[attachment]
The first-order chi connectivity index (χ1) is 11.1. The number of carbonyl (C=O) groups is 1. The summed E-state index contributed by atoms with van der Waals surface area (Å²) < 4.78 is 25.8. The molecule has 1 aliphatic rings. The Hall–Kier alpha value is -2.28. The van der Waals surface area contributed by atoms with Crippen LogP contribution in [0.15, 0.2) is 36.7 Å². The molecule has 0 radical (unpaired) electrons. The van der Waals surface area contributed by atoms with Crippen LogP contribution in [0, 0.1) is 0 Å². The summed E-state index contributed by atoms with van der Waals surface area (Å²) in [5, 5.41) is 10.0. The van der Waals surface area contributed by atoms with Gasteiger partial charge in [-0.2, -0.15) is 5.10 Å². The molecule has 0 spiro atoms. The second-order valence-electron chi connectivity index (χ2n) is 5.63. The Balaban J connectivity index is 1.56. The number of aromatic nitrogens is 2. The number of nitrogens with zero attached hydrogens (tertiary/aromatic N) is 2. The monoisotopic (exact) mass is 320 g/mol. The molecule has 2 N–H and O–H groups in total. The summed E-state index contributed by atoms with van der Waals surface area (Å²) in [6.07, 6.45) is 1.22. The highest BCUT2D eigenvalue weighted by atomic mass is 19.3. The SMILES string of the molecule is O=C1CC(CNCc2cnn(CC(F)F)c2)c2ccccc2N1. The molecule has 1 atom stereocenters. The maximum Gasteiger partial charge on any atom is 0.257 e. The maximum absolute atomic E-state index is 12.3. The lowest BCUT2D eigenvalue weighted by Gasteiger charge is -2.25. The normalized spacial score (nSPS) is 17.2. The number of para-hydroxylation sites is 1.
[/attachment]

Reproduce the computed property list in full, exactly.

The first-order chi connectivity index (χ1) is 11.1. The number of carbonyl (C=O) groups is 1. The summed E-state index contributed by atoms with van der Waals surface area (Å²) < 4.78 is 25.8. The molecule has 1 aliphatic rings. The Hall–Kier alpha value is -2.28. The van der Waals surface area contributed by atoms with Crippen LogP contribution in [0.15, 0.2) is 36.7 Å². The molecule has 0 radical (unpaired) electrons. The van der Waals surface area contributed by atoms with Crippen LogP contribution in [0, 0.1) is 0 Å². The summed E-state index contributed by atoms with van der Waals surface area (Å²) in [5, 5.41) is 10.0. The van der Waals surface area contributed by atoms with Gasteiger partial charge in [-0.2, -0.15) is 5.10 Å². The molecule has 0 spiro atoms. The second-order valence-electron chi connectivity index (χ2n) is 5.63. The Balaban J connectivity index is 1.56. The number of aromatic nitrogens is 2. The number of nitrogens with zero attached hydrogens (tertiary/aromatic N) is 2. The monoisotopic (exact) mass is 320 g/mol. The molecule has 2 N–H and O–H groups in total. The summed E-state index contributed by atoms with van der Waals surface area (Å²) in [6.07, 6.45) is 1.22. The highest BCUT2D eigenvalue weighted by atomic mass is 19.3. The SMILES string of the molecule is O=C1CC(CNCc2cnn(CC(F)F)c2)c2ccccc2N1. The molecule has 1 atom stereocenters. The maximum Gasteiger partial charge on any atom is 0.257 e. The maximum absolute atomic E-state index is 12.3. The lowest BCUT2D eigenvalue weighted by Gasteiger charge is -2.25. The normalized spacial score (nSPS) is 17.2. The number of para-hydroxylation sites is 1.